Mitochondria are multifunctional subcellular organelles essential for cellular energy homeostasis and apoptotic cell death. It is, therefore, crucial to maintain mitochondrial fitness. Mitophagy, the selective removal of dysfunctional mitochondria by autophagy, is critical for regulating mitochondrial quality control in many physiological processes, including cell development and differentiation. On the other hand, both impaired and excessive mitophagy are involved in the pathogenesis of different ageing-associated diseases such as neurodegeneration, cancer, myocardial injury, liver disease, sarcopenia and diabetes. The best-characterized mitophagy pathway is the PTEN-induced putative kinase 1 (PINK1)/Parkin-dependent pathway. However, other Parkin-independent pathways are also reported to mediate the tethering of mitochondria to the autophagy apparatuses, directly activating mitophagy (mitophagy receptors and other E3 ligases). In addition, the existence of molecular mechanisms other than PINK1-mediated phosphorylation for Parkin activation was proposed. The adenosine5'-monophosphate (AMP)-activated protein kinase (AMPK) is emerging as a key player in mitochondrial metabolism and mitophagy. Beyond its involvement in mitochondrial fission and autophagosomal engulfment, its interplay with the PINK1-Parkin pathway is also reported. Here, we review the recent advances in elucidating the canonical molecular mechanisms and signaling pathways that regulate mitophagy, focusing on the early role and spatial specificity of the AMPK/ULK1 axis.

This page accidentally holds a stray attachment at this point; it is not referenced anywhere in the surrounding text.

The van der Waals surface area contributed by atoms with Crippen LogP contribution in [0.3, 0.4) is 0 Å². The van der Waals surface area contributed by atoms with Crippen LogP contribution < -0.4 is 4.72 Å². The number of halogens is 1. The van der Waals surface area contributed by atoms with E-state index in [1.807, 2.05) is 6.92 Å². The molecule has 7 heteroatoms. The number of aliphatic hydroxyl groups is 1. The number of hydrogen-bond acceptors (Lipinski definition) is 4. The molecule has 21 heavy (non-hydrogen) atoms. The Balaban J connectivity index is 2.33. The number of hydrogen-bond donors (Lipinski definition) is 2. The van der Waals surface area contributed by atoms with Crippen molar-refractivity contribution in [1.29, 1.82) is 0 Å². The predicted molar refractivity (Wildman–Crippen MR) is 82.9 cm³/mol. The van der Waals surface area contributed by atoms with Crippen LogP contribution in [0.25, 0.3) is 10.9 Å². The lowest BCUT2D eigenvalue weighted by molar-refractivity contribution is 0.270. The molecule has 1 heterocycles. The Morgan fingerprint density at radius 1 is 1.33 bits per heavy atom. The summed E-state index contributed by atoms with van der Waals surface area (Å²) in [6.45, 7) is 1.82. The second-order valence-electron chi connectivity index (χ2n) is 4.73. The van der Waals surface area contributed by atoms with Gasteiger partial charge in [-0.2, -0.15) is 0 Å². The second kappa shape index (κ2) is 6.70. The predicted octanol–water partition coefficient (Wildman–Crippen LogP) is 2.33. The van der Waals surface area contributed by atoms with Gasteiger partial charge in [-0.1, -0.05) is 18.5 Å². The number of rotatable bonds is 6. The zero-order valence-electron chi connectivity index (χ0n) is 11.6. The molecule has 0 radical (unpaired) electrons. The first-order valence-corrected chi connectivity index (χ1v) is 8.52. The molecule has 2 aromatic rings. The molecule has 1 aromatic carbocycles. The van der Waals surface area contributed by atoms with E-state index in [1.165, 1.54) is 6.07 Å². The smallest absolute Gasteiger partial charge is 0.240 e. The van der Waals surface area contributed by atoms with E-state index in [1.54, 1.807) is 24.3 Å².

Keywords:  AMPK; E3 ligases; PINK1–Parkin pathway; Parkin activation; ULK1; mitochondria; mitophagy; mitophagy receptors; ubiquitin